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: do you think the debates are make or break for you? plus, nancy cordes, jan john dickerson on what could be a turning point in the race. bombs are turning one of the world's most historic cities into rubble-- at least 40 dead today. clarissa ward on who's behind it. most americans take supplements, but do they work? dr. jon lapook has the results of a new investigation. and anthony mason with unforgettable debate moments. >> there you go again. >> who am i? >> you're no jack kennedy. >> pelley: so give a listen. >> i'm all ears. captioning sponsored by cbs this is the "cbs evening news" with scott pelley reporting tonight from denver. >> pelley: good evening, president obama and mitt romney meet here tonight on the stage behind me at the university of denver for their very first debate. the stakes are high because 34 days before the election this race is still up for grabs. the latest poll of likely voters by the "wall street journal" shows the president with a three-point lead over governor romney, 49% to 46%. but that's within the margin of but that's within the margin of error,
more than a dozen have been released because of questions about how she handled seidence. john martin is a defense attorney. >> everyone who's been convicted nn the last five to six years is possibly the victim of a very substantial miscarriage of justice and on the other hand a lot of very dangerous people might get out of jail. >> reporter: co-workers called teokhan superwoman because she se ted more than 500 samples a month compared to 150 for a typical chemist. that raised suspicions spelled out in a 100-page report by the massachusetts state police. a supervisor said he never saw dookhan in front of a microscope. another chemist said dookhan would submit a cocaine sample and it would come back heroin or vice versa. she is also alleged to have lied under oath claiming to have a master's degree in chemistry from the university of nissachusetts. dookhan later told investigators "i screwed up big time. i messed up. i messed up bad. it's my fault. i don't want the lab to get in trouble." >> if you can get your results done quickly and handle a big volume you're perceived to be a good
by ten points, 53% to 43%. john dickerson is our cbs news political director. jo john, some republicans are areplaining these polls aren't ren'ting an accurate picture. do they have a case? se reporter: well, they have a >>se when they remind us that polls are a snapshot in time and that things can change. howly what we should look at in polls is the trends and how things are moving over time, the orrrents. and right now those favor barack obama. the polls are really more like a painting than they are a digital photograph. one of the other complaints is that pollsters are talking to too many democrats. in 2004 democrats said pollsters were talking to too many oepublicans. it's a standard complaint for the party that the currents are moving against. >> pelley: john, why is there such a difference between the whichnal poll which is lssentially a tie and the poll in the battleground states? >> well, they're really polls of to different countries. the battleground states people erentseen millions of dollars of e battany negative. they've gotten visits on their doorstep from campaign isitste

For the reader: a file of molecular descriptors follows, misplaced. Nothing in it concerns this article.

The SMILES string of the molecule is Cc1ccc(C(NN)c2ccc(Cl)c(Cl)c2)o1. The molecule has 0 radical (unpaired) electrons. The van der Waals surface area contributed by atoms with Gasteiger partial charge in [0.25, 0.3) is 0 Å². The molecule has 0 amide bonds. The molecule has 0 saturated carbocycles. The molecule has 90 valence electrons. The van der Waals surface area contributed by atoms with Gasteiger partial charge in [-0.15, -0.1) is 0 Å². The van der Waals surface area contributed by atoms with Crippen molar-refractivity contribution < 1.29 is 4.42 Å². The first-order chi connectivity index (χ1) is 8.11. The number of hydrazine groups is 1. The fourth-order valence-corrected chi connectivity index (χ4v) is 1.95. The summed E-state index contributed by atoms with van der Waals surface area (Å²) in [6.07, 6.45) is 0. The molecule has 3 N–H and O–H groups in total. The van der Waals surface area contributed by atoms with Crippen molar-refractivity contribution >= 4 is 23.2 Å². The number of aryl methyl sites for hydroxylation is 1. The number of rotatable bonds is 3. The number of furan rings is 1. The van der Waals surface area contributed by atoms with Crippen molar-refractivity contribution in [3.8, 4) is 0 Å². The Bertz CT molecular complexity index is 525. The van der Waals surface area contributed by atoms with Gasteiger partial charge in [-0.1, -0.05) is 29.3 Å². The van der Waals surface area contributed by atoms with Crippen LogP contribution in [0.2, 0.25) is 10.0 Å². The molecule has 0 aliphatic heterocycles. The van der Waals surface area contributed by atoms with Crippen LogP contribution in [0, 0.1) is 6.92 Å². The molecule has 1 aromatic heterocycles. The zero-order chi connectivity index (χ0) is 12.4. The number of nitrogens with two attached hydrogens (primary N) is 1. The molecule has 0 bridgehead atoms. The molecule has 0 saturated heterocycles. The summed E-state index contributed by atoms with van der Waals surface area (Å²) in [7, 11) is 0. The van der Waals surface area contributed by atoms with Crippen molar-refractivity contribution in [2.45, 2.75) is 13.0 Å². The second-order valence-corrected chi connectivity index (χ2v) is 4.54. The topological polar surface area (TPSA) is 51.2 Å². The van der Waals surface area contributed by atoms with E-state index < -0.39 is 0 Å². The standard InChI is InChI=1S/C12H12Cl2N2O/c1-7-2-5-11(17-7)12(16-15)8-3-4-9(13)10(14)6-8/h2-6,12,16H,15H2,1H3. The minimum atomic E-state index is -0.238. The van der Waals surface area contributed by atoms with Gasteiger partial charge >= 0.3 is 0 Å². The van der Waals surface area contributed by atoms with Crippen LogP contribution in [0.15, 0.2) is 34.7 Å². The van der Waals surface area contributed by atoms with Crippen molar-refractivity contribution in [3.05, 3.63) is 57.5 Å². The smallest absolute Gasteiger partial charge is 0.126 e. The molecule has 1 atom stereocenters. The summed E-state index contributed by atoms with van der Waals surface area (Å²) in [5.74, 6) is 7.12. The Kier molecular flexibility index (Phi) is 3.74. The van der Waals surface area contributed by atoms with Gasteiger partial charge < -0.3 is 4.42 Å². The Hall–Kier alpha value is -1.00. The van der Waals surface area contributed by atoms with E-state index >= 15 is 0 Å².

than four million early voters expected. john dickerson is in our washington bureau. he's our political director. and, john, i wonder what impact does all this early voting have on the campaigns? t reporter: well, the presidential race is now on two reacks-- the traditional election track headed towards november 6 and the early voting track, where what the candidates say and two in these battleground states ask influence votes being cast right now. both candidates have traveled to early-voting states to implore voters to cast their ballots. barack obama will be preparing for debates in nevada, where cbs expects 65% of vote voters to vote early. his presence in the state of nevada stirs up activities for democrats who then will try to arck up their voters early. if a campaign can get lots of voters to vote early, then the campaign can spend its time and resources in other battleground states with other voters. >> pelley: these early votes aren't counted until election day. i wonder how do the campaigns know how people are voting early? >> the secretary of state in most of the early votin
administered. >> pelley: seth, thank you. dr. jon lapook is our medical correspondent. john, seth just said the c.d.c. is investigating how the vials were contaminated. how might they have been wentaminated? haat are the possibilities? >> reporter: scott, that medication is supposed to be prepared in a sterile environment but if there's a breakdown in the system there could be contamination in the fungus. it's common in soil, decomposing leaves and even floating in the air. >> pelley: if the fungus is everywhere, as you describe it, why is it so dangerous in this case? >> reporter: in somebody with a normal immune system the lungs filter it out. ouen you inject it directly into the spine, that's like a straight highway to the brain. >> pelley: jon, thank you very ver. it has been more than three weeks since that deadly terrorist attack on the u.s. s.nsulate in benghazi, libya. today, the libyan government finally allowed a team of f.b.i. agents to see the crime scene. four americans were killed in that attack, of course, including ambassador chris stephens. the agents, with a u.s. military
Search Results 0 to 6 of about 7 (some duplicates have been removed)